Much has been said about the widening income gap between the rich and the poor in the United States. As the economy has slowed, many small business owners have lost a large portion of their income and they can't afford their mortgages. Many retirees who counted on their stock market and real estate investments have rejoined the workforce to make ends meet. The middle class is shrinking, and while the comparison is not exactly on even ground, middle class video games are too.
The shrinking state of B-tier video games isn't a particularly surprising on when given the attention span of gamers nowadays. It seems we only have time for two kinds of games: those made for short bursts and those made for long investments. The first type is firmly aligned with the arcade mindset and those well-suited for smaller or independent studios that release games in mainly downloadable platforms, via Xbox Live, PlayStation Network, Steam, and mobile phones. The second kind are either lengthy adventures with well-developed stories and characters (mainly single-player) or with recurring matches with other players online (mainly multiplayer). But the games that come between them on the store rack—Eat Lead, Hunted: Demon's Forge, Singularity, Test Drive Unlimited, Binary Domain, NeverDead, Enslaved—hardly get noticed and are not as well-supported.
Developers also see the profitability of choosing either extreme, instead of going with a game concept that's somewhere in the middle. It's about dreaming big, really. Titles like Angry Birds and Temple Run don't cost much to produce and don't cost much to consumers; combine that with a mobile phone that players have at their fingertips at all times, and a potential megahit is born. On the flipside are triple-A titles that cost a mind-boggling amount of money to develop and cost upwards of $60 for consumers (usually much more with paid DLC, monthly or annual subscriptions, and Collector's Editions). Executed well, they rake in money hand over fist.
These two types of titles are seen as the holy grails of video game success, as the foundations necessary to create healthy publishers, developers, and consoles. In fact, all the B-titles are usually created in pursuit of creating (or stumbling upon) a formula that will work for a triple-A franchise, one that can be built upon iteratively in sequels and off-shoots – Call of Duty, Halo, Assassin's Creed, Madden, Sims, Mario, Zelda, Street Fighter, World of Warcraft, and Final Fantasy. (Well, maybe not that last one as much anymore.) Once a developer finds that special triple-A franchise, it will give them the safety net they need to produce riskier B-titles, or new IPs for the retail market.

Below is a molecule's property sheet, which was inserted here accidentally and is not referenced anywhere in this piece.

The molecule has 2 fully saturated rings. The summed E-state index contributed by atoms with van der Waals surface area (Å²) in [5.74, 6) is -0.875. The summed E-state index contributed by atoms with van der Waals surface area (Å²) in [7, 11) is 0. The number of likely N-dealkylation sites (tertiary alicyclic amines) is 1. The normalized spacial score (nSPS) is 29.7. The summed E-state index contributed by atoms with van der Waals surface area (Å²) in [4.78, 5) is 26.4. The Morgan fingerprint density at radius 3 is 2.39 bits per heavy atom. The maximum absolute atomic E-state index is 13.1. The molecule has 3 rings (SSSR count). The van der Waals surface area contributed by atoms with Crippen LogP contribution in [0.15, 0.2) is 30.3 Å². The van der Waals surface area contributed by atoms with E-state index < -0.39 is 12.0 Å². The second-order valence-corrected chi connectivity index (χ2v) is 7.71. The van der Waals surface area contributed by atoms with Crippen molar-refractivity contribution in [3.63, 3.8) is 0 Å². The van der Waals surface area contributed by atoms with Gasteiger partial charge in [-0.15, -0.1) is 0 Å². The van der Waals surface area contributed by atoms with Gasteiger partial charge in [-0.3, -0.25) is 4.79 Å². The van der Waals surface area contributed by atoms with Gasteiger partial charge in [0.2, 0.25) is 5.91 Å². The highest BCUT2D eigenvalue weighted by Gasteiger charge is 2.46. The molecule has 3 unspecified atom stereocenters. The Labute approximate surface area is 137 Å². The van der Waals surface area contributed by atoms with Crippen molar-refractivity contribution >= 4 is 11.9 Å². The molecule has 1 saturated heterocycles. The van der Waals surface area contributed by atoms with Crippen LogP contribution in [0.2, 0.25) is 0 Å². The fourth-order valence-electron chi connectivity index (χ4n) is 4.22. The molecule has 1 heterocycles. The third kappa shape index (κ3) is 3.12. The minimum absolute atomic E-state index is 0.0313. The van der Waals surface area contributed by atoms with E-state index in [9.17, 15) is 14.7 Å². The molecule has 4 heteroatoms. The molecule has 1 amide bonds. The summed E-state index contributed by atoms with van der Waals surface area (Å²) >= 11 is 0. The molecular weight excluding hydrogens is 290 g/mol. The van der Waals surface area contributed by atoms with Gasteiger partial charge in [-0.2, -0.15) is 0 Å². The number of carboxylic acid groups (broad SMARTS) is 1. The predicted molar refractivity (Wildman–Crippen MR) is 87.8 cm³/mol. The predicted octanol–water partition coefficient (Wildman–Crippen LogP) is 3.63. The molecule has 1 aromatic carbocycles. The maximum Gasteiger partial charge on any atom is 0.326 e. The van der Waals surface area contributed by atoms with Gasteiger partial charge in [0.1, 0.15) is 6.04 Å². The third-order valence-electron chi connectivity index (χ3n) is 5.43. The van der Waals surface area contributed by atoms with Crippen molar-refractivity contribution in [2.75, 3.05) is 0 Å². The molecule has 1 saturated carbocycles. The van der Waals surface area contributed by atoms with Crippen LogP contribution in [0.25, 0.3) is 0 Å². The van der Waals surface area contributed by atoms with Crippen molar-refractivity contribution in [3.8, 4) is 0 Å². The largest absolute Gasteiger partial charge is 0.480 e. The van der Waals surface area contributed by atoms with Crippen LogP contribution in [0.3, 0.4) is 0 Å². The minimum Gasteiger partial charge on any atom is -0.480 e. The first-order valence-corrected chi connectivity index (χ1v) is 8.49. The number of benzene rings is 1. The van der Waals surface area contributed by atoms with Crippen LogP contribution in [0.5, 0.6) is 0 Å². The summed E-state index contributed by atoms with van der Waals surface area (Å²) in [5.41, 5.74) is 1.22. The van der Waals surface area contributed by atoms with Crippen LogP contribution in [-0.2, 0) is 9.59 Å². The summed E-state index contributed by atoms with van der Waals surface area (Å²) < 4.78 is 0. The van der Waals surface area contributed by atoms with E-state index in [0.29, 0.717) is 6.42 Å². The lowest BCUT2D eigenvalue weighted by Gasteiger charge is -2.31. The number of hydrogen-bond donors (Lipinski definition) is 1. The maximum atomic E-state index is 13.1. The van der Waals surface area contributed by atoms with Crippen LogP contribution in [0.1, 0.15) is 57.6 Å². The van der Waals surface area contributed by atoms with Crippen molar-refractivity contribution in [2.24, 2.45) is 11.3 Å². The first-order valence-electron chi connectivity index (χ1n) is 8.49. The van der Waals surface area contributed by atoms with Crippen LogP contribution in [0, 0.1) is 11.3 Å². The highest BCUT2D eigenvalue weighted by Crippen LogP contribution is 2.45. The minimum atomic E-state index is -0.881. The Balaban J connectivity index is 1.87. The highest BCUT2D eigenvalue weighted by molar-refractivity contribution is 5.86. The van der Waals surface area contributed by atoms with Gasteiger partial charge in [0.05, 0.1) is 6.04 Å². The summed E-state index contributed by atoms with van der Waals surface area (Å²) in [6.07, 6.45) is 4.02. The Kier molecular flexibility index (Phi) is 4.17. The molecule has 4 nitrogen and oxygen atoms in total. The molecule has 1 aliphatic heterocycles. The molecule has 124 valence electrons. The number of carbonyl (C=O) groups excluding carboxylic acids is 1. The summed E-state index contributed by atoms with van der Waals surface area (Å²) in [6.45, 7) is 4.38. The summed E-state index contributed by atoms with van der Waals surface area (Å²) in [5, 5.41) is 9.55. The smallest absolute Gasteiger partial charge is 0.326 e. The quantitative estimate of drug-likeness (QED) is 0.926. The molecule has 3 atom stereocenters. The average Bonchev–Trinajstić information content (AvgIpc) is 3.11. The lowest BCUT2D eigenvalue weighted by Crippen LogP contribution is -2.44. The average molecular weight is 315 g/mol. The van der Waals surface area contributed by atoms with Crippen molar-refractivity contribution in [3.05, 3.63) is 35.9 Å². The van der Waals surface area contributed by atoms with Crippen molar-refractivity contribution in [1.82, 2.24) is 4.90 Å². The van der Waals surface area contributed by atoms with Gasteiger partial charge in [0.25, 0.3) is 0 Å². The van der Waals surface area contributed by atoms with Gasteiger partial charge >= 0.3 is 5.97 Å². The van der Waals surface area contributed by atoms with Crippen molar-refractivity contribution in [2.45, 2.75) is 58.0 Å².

During financially difficult and highly competitive times, however, it's only natural for publishers and developers to focus their efforts on their leading franchises instead of gambling on a new IP that will likely not pay off. Developer Midway in 2007, in a feature on LevelUp called "What Devs Can Do", echoed this sentiment:
According to our numbers, the actual success rate of new IP over the past four years is just seven percent. In other words, 93 percent of new IP fails in the marketplace. So while the 90-plus review scores and armfuls of awards create the perception that titles like Psychonauts, Shadow of the Colossus, Okami and other great pieces of work were big successes, the truth is that they were big financial disappointments and money losers.
Talk about discouraging. While consumers and critics may believe that an innovative title is the key to success, many times they just don't break even. New IP B-titles already have trouble getting off the ground because they have little or no name recognition. Couple that with the cost of distribution, production, and marketing on the retail market, and the chances that the developers will see a profit is against them. This is in small part why the most innovative titles are now in the downloadable space, where the post-production costs are much lower and distribution is much simpler and faster.
Now, this isn't to say that the value of B-titles have been dismissed. Third-party studios who don't already have a triple-A franchise will continue to produce B-titles in their pursuit of having one… or fail trying. Some B-titles can also find a niche market and excel enough at their specific genre—fighting, JRPGs, point-and-click adventure—to be profitable. (I'm looking at you, Demon's Souls.)
However, until the economy turns around and publishers like Sony, THQ, and Nintendo can get themselves out of the red, we will continue to see fewer risks from leading publishers. While they understand the value and necessity of developing new ideas, that has become more fitting for the domain of the more bite-sized downloadable market.
With triple-A titles dominating the retail sales charts and small downloadable titles dominating the XBLA, PSN, and mobile sales charts (just look at the Xbox LIVE activity posted by Major Nelson, picture above), the ability of B-titles to gain recognition from the press and play time from consumers is now tougher than ever. They now need high review scores as well as triple-A production value just to compete, and that's a gamble many publishers are not willing to take or simply don't have the money to take.
B-titles may not become extinct, but they are an endangered species. Only time will tell if we care to save them.